Console Games Featured

Vintage Gaming – Super Dodge Ball

Super Dodge Ball might just be the ideal game from the 8-bit era that you didn’t play.  It’s exactly what the title says, your team (USA in our NES version) battles dodge ball teams from around the globe in a tournament.  Each team (from places like Iceland, Kenya and China) had different strengths and weaknesses, and sometimes their dodge ball courts themselves provided difficulties, such as the Iceland court being…icy.  Each member of the teams could dash, jump, throw and catch the dodge balls, and also had superpowered moves if you timed them right while dashing or dashing/jumping.

If you check out the screenshots below, you might notice that it bears more than a passing resemblance to last week’s OGT entrant, River City Ransom.  That’s because, in Japan, there was a whole series of ‘Kunio-kun’ games (Kunio being the main character in most of them), with only a few making it over here.  SDB was made for a few other platforms, and is currently available via the Wii Virtual Console.  In addition to the tournament mode, you had 2 player VS play, as well as a schoolyard brawl mode (also 1 or 2 players).  There is one thing that makes Super Dodge Ball hard to enjoy in it’s original environment – there can be many times where there is too much activity on the screen and the characters flicker.  It was a limitation of the NES.  Still, I got past it easily and it shouldn’t stop you.

I consider Super Dodge Ball an ‘ideal’ NES game because it does exactly what you need it to do.  It’s easy to learn – your buddies could pick it up in a few minutes – but hard enough to entertain.  The same goofily endearing graphics from River City Ransom make nailing a guy with one of your super shots particularly fun.  It’s simple fun, and we can all use that.  Check it out, won’t you?

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Vintage Gaming – River City Ransom

River City Ransom is one of those games that, if you’ve played it, you probably love it…but not a lot of people have played it.  I came across it by chance at the video store once, played the heck out of it, but it took me forever to find a working copy.  I finally did, though, and it quickly became one of my all-time favorite games on any platform.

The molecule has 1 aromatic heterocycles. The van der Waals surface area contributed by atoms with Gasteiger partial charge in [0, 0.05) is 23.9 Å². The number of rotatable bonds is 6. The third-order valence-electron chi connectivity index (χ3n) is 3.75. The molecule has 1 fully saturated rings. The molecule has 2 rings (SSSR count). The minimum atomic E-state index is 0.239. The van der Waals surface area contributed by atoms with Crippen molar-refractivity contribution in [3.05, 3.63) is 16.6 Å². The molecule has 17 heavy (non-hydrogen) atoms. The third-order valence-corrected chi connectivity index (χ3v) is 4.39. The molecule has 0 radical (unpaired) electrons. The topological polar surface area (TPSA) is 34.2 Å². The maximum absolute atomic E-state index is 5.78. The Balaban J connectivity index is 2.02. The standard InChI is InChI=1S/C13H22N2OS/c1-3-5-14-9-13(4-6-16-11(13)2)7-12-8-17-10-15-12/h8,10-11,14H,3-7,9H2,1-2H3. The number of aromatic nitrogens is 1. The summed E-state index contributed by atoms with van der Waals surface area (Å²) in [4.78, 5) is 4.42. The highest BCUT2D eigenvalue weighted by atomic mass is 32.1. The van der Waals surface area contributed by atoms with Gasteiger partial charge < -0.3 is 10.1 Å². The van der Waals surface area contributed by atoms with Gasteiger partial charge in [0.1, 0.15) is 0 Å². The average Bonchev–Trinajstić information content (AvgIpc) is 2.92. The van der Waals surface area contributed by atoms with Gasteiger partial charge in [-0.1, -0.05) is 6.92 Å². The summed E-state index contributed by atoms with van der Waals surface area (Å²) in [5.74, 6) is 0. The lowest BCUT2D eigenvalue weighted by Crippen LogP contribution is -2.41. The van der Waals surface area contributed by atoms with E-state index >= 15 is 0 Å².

The story is simple, as you might expect from an early NES game.  You play as either Alex or Ryan, and Ryan’s  girlfriend is kidnapped by a gang leader (Slick) from a rival high school.  I’m not sure why Alex would go on the mission solo when it’s not his girlfriend, but those details were not important, or perhaps were lost in the translation.  Anyway, your goal is to punch and kick your way across town, fighting increasingly difficult gangs and bosses along the way.  If you’ve played Double Dragon or other fighting games from the era, you know what’s up.  What set RCR apart from them was a pretty solid RPG aspect.  You gained money from defeated enemies, which could be used to buy items to increase your stats, replenish lost stamina, and learn new fighting techniques.  There are also weapons like rocks or pipes spread throughout the levels, or to be taken from the rival gang members.

The game has a ton of 8-bit charm.  The blocky sprites are large and colorful, with goofy anime-inspired designs.  The music fits well, and changes when something important is happening.  The gangs are color coded by their t-shirts, and have names like The Jocks or The Generic Dudes.  When defeated, the enemies say silly things like BARF.  But make no mistake, the game isn’t a cakewalk.  The tougher gangs and bosses with wipe the floor with you if you don’t fight strategically and improve your character.

As implied above, you can play it as a 2 player game, though in the US they didn’t include the mode that removed friendly fire.  So feel free to beat each other up if you like, it’s fun.  That’s what the game is about, FUN.  You can play it in emulation on the NES, or get it for the Wii Virtual Console.  Well worth the cost if you like old-school beat ’em ups.

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Vintage Gaming – Destiny of an Emperor

I’m showing my age again to some of you young bucks, but when I mention my favorite classic RPGs, this one probably elicits the most blank stares.  Destiny of an Emperor was released by Capcom way back in 1990 for the NES, and was a fairly typical JRPG.  There were a few key differences, and those differences are what make the game one of my all-time favorites.

HISTORY!  Sort of.